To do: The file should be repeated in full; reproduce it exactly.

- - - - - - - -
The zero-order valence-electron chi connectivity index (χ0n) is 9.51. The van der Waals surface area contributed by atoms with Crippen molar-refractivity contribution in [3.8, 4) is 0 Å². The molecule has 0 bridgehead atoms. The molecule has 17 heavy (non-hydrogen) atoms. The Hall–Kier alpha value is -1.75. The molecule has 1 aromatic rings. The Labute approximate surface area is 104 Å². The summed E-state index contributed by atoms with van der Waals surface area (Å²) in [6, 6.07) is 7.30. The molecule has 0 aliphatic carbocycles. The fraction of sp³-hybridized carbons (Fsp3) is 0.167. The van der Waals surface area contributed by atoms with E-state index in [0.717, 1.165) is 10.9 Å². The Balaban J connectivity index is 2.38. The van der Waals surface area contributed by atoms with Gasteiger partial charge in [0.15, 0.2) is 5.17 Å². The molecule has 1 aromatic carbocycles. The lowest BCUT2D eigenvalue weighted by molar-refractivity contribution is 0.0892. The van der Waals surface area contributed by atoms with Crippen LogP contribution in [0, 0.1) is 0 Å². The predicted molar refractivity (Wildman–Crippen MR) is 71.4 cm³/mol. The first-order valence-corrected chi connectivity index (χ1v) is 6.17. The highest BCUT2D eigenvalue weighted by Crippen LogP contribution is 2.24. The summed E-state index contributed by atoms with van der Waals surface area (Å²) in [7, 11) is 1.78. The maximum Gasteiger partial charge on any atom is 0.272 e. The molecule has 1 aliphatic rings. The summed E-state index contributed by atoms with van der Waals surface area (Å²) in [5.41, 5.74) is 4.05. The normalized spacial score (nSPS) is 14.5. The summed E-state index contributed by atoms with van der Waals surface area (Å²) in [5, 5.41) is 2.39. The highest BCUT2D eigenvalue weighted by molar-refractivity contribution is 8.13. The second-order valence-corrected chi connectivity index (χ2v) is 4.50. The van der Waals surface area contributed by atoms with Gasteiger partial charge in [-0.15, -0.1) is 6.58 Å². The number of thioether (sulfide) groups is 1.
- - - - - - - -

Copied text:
The zero-order valence-electron chi connectivity index (χ0n) is 9.51. The van der Waals surface area contributed by atoms with Crippen molar-refractivity contribution in [3.8, 4) is 0 Å². The molecule has 0 bridgehead atoms. The molecule has 17 heavy (non-hydrogen) atoms. The Hall–Kier alpha value is -1.75. The molecule has 1 aromatic rings. The Labute approximate surface area is 104 Å². The summed E-state index contributed by atoms with van der Waals surface area (Å²) in [6, 6.07) is 7.30. The molecule has 0 aliphatic carbocycles. The fraction of sp³-hybridized carbons (Fsp3) is 0.167. The van der Waals surface area contributed by atoms with E-state index in [0.717, 1.165) is 10.9 Å². The Balaban J connectivity index is 2.38. The van der Waals surface area contributed by atoms with Gasteiger partial charge in [0.15, 0.2) is 5.17 Å². The molecule has 1 aromatic carbocycles. The lowest BCUT2D eigenvalue weighted by molar-refractivity contribution is 0.0892. The van der Waals surface area contributed by atoms with Crippen LogP contribution in [0, 0.1) is 0 Å². The predicted molar refractivity (Wildman–Crippen MR) is 71.4 cm³/mol. The first-order valence-corrected chi connectivity index (χ1v) is 6.17. The highest BCUT2D eigenvalue weighted by Crippen LogP contribution is 2.24. The summed E-state index contributed by atoms with van der Waals surface area (Å²) in [7, 11) is 1.78. The maximum Gasteiger partial charge on any atom is 0.272 e. The molecule has 1 aliphatic rings. The summed E-state index contributed by atoms with van der Waals surface area (Å²) in [5.41, 5.74) is 4.05. The normalized spacial score (nSPS) is 14.5. The summed E-state index contributed by atoms with van der Waals surface area (Å²) in [5, 5.41) is 2.39. The highest BCUT2D eigenvalue weighted by molar-refractivity contribution is 8.13. The second-order valence-corrected chi connectivity index (χ2v) is 4.50. The van der Waals surface area contributed by atoms with Gasteiger partial charge in [-0.15, -0.1) is 6.58 Å². The number of thioether (sulfide) groups is 1.